This report features an analysis of the effects in Sweden of the pandemic on the inflow and outflow of cases in the Police Authority, the Prosecution Authority and the courts.
The consequences of the pandemic for Swedish society first became noticeable one week into March of 2020, and had become particularly apparent by the middle of the month. Rules and regulations concerning social distancing were introduced, which resulted in a reduction of movement and activity within society. The pandemic has continued to set its mark on society since then, even if the restrictions were somewhat milder during the summer and the beginning of the autumn. In response to the increased spreading of infection, however, the guidelines were tightened again at the end of October/beginning of November.
It is reasonable to imagine that the restrictions and the reductions in movement and activity in society may have had an effect on crime, and Brå has therefore, since April 2020, been conducting a monthly analysis to determine whether the number of reported crimes has been affected by the coronavirus pandemic. The legal system has also been affected by the pandemic – for example, the risk of infection resulted in the cancellation of planned staff training, which led to an increase in the availability of resources for regular work.
The number of crimes that were reported during the period March to December increased gradually each year between 2015 and 2019. If the development of the number of reports during March to December in 2020 had followed the previous trend, this increase would have continued. Instead, however, the trend was broken, and the number of reported crimes decreased somewhat (by one per cent).
The reporting level in 2020 compared to 2019, however, varied between different crime types. For certain crime types, there was a reduction in the number of reports, whilst for others there was an increase. The overall picture of the observed changes shows that, compared with 2019, the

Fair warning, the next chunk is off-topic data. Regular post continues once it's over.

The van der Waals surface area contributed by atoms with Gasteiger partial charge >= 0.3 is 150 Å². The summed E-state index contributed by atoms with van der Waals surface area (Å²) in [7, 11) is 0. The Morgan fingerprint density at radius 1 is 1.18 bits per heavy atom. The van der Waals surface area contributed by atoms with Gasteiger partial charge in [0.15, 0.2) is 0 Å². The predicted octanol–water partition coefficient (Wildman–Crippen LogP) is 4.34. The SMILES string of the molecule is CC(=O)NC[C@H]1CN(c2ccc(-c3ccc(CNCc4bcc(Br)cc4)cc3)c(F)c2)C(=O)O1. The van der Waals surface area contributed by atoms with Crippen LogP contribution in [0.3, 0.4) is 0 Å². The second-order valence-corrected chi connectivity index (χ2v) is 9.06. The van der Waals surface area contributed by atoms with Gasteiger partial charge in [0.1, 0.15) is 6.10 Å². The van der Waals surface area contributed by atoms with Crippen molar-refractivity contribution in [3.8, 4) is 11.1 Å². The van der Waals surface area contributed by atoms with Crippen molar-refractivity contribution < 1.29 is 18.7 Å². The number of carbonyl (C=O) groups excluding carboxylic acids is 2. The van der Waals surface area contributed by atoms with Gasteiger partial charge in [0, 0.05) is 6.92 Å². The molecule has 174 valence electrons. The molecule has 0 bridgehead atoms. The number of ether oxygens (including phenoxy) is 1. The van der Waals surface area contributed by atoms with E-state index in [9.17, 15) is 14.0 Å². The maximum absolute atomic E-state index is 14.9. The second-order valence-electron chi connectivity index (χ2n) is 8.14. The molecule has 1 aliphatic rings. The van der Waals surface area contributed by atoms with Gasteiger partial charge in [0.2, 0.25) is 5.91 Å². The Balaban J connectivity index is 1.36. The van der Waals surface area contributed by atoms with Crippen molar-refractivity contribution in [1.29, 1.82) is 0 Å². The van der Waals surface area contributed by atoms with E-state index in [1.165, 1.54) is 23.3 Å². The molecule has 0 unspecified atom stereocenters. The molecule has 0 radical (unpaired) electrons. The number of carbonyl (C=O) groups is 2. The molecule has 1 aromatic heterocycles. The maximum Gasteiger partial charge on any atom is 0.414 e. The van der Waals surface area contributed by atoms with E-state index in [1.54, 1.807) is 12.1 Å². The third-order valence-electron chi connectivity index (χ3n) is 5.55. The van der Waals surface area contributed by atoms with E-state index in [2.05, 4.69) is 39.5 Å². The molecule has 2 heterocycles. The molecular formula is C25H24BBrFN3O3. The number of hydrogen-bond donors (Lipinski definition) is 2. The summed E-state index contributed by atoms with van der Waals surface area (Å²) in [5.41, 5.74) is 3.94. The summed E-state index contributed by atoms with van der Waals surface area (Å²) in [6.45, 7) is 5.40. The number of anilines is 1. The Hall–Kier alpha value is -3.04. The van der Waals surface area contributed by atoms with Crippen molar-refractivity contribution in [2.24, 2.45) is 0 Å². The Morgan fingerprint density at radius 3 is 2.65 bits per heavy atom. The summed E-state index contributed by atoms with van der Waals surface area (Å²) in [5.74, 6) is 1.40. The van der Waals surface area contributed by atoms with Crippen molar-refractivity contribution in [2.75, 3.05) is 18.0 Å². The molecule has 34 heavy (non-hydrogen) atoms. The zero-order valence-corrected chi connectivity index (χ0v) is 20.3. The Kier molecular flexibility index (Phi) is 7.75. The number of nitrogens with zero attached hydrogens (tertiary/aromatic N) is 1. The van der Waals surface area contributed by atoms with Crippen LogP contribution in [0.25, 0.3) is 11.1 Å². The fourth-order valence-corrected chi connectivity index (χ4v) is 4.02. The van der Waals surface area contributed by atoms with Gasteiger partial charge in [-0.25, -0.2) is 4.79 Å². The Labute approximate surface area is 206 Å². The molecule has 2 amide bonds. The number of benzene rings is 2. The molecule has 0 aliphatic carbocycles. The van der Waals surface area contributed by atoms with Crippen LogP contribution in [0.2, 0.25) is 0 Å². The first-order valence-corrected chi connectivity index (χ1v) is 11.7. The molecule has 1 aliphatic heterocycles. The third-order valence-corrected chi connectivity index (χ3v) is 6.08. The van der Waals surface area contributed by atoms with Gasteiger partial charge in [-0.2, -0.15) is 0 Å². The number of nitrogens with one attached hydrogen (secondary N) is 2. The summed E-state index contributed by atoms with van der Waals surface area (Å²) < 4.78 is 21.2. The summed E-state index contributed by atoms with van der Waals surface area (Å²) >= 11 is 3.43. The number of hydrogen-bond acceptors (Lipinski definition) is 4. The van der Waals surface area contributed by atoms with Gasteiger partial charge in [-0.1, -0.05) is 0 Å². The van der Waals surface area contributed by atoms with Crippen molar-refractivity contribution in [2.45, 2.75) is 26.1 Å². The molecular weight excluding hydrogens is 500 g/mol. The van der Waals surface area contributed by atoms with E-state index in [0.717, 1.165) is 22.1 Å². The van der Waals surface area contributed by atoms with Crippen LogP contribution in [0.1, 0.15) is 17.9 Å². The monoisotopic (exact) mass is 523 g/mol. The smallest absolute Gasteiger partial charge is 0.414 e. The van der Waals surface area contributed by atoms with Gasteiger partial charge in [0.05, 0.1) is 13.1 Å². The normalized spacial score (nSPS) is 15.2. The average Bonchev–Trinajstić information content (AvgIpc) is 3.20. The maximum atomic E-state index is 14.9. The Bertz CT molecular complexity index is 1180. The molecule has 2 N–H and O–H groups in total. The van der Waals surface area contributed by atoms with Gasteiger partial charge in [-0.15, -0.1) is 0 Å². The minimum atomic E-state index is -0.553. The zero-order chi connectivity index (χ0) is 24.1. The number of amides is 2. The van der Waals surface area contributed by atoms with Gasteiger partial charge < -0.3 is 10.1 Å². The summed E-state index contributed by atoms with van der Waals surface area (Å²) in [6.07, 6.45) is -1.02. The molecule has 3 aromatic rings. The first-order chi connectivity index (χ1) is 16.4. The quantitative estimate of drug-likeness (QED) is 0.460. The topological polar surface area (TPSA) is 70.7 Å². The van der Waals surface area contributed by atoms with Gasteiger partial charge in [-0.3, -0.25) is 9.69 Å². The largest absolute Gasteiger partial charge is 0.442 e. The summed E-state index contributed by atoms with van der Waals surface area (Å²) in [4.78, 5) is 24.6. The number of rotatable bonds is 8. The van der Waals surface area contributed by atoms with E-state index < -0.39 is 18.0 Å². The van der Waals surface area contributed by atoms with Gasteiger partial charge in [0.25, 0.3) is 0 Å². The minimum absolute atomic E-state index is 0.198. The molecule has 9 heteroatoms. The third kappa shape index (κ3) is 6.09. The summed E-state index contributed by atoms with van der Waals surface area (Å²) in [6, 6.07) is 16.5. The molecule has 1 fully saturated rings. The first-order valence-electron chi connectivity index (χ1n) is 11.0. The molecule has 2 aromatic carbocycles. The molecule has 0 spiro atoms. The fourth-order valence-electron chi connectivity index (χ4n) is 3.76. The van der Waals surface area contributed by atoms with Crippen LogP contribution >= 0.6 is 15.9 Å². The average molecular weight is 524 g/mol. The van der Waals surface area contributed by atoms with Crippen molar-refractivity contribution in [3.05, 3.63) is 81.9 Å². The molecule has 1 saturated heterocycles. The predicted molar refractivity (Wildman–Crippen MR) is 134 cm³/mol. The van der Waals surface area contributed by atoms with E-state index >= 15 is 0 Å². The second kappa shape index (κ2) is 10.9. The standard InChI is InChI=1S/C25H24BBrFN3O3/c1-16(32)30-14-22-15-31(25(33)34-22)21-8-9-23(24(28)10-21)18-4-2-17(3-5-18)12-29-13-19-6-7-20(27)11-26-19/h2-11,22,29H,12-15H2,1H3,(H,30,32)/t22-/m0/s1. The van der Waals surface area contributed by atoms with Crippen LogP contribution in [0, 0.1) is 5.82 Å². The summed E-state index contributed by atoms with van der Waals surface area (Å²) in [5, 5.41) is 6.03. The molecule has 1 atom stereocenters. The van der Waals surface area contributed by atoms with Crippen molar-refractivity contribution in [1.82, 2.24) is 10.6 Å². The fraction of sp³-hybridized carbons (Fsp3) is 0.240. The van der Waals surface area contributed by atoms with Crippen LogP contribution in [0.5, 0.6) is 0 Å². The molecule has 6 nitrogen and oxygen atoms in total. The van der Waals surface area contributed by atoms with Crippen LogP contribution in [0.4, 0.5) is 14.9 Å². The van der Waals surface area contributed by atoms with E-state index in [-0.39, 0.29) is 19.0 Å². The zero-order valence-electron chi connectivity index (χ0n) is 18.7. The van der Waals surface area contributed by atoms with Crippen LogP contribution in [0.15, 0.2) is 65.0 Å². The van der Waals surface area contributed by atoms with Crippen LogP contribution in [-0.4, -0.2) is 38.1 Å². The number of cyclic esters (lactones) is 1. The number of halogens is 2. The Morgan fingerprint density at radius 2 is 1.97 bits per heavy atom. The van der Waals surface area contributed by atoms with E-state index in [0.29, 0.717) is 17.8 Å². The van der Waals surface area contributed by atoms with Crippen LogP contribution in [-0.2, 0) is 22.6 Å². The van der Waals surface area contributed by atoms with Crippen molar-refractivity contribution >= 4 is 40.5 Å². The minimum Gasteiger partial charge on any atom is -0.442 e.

number of reported crimes largely corresponded to the two waves of the pandemic and the social restrictions that were imposed. The reporting level during the summer and early autumn, when there was a reduction in infection levels, differed less significantly from the level in 2019.
In summarising the overall work of the legal system during 2020, the clearest conclusion would be that there was an increase in production within all three authorities, relative to 2019. In the main, this should be attributable to all three of the studied authorities having had more resources than normal for the processing of cases.
One explanation for this, as suggested by all of the authorities, is that a large proportion of all staff training had been cancelled as a result of the pandemic. The assessment of the police is that there was also a reduction in both the number and the length of meetings. For the police, there was also a reduction in certain types of work duties, such as the policing of sporting events and state visits. There was also a reduction in both the workload of the border police and in the number of passport applications. Seen as a whole, this provided the police with additional capacity for other forms of work, such as the registration and investigation of crime.
Author: Stina Holmberg, Lars Lewenhagen and Anna Eksten
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